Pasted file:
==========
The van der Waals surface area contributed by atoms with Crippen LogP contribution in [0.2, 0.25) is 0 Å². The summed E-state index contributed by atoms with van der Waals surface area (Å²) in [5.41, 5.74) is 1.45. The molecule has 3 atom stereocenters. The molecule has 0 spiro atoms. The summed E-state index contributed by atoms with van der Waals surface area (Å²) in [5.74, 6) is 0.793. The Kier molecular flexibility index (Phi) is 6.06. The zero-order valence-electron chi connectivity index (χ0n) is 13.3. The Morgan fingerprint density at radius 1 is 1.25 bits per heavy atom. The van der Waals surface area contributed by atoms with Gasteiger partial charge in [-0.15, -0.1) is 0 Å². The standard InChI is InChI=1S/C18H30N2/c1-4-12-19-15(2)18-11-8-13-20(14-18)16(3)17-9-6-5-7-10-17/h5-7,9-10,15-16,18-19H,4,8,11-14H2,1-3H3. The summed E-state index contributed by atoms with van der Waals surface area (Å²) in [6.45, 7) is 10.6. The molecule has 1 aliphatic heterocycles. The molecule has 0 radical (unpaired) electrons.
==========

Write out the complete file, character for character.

The van der Waals surface area contributed by atoms with Crippen LogP contribution in [0.2, 0.25) is 0 Å². The summed E-state index contributed by atoms with van der Waals surface area (Å²) in [5.41, 5.74) is 1.45. The molecule has 3 atom stereocenters. The molecule has 0 spiro atoms. The summed E-state index contributed by atoms with van der Waals surface area (Å²) in [5.74, 6) is 0.793. The Kier molecular flexibility index (Phi) is 6.06. The zero-order valence-electron chi connectivity index (χ0n) is 13.3. The Morgan fingerprint density at radius 1 is 1.25 bits per heavy atom. The van der Waals surface area contributed by atoms with Gasteiger partial charge in [-0.15, -0.1) is 0 Å². The standard InChI is InChI=1S/C18H30N2/c1-4-12-19-15(2)18-11-8-13-20(14-18)16(3)17-9-6-5-7-10-17/h5-7,9-10,15-16,18-19H,4,8,11-14H2,1-3H3. The summed E-state index contributed by atoms with van der Waals surface area (Å²) in [6.45, 7) is 10.6. The molecule has 1 aliphatic heterocycles. The molecule has 0 radical (unpaired) electrons.